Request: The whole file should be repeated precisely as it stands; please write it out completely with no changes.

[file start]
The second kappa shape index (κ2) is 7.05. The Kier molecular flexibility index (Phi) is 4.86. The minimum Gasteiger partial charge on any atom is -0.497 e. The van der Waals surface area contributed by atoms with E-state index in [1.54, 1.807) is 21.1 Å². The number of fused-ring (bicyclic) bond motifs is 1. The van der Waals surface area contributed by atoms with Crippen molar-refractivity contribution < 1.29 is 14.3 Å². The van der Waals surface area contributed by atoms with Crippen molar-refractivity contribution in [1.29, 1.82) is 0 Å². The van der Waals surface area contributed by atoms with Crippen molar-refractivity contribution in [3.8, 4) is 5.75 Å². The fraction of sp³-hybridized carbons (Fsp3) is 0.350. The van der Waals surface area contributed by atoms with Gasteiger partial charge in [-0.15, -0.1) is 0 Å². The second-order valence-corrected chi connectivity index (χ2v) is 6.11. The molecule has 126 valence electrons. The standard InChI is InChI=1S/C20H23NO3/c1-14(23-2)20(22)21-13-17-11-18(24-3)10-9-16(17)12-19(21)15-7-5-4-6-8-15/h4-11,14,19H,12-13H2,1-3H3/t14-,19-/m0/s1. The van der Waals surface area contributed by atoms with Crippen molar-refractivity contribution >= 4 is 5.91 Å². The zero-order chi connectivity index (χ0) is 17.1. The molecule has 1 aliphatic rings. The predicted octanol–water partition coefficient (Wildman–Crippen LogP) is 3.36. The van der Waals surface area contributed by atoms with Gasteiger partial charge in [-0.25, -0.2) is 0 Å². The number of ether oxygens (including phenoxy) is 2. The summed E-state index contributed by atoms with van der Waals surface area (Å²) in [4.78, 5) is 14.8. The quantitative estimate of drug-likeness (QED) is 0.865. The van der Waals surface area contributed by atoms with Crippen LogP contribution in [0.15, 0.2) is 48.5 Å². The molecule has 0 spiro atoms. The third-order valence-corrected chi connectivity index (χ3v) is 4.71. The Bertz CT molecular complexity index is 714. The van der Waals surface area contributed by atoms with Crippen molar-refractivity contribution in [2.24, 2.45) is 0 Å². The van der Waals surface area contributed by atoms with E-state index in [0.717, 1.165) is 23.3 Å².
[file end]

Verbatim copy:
The second kappa shape index (κ2) is 7.05. The Kier molecular flexibility index (Phi) is 4.86. The minimum Gasteiger partial charge on any atom is -0.497 e. The van der Waals surface area contributed by atoms with E-state index in [1.54, 1.807) is 21.1 Å². The number of fused-ring (bicyclic) bond motifs is 1. The van der Waals surface area contributed by atoms with Crippen molar-refractivity contribution < 1.29 is 14.3 Å². The van der Waals surface area contributed by atoms with Crippen molar-refractivity contribution in [1.29, 1.82) is 0 Å². The van der Waals surface area contributed by atoms with Crippen molar-refractivity contribution in [3.8, 4) is 5.75 Å². The fraction of sp³-hybridized carbons (Fsp3) is 0.350. The van der Waals surface area contributed by atoms with Gasteiger partial charge in [-0.15, -0.1) is 0 Å². The second-order valence-corrected chi connectivity index (χ2v) is 6.11. The molecule has 126 valence electrons. The standard InChI is InChI=1S/C20H23NO3/c1-14(23-2)20(22)21-13-17-11-18(24-3)10-9-16(17)12-19(21)15-7-5-4-6-8-15/h4-11,14,19H,12-13H2,1-3H3/t14-,19-/m0/s1. The van der Waals surface area contributed by atoms with Crippen molar-refractivity contribution >= 4 is 5.91 Å². The zero-order chi connectivity index (χ0) is 17.1. The molecule has 1 aliphatic rings. The predicted octanol–water partition coefficient (Wildman–Crippen LogP) is 3.36. The van der Waals surface area contributed by atoms with Gasteiger partial charge in [-0.25, -0.2) is 0 Å². The number of ether oxygens (including phenoxy) is 2. The summed E-state index contributed by atoms with van der Waals surface area (Å²) in [4.78, 5) is 14.8. The quantitative estimate of drug-likeness (QED) is 0.865. The van der Waals surface area contributed by atoms with Crippen LogP contribution in [0.15, 0.2) is 48.5 Å². The molecule has 0 spiro atoms. The third-order valence-corrected chi connectivity index (χ3v) is 4.71. The Bertz CT molecular complexity index is 714. The van der Waals surface area contributed by atoms with Crippen molar-refractivity contribution in [2.24, 2.45) is 0 Å². The van der Waals surface area contributed by atoms with E-state index in [0.717, 1.165) is 23.3 Å².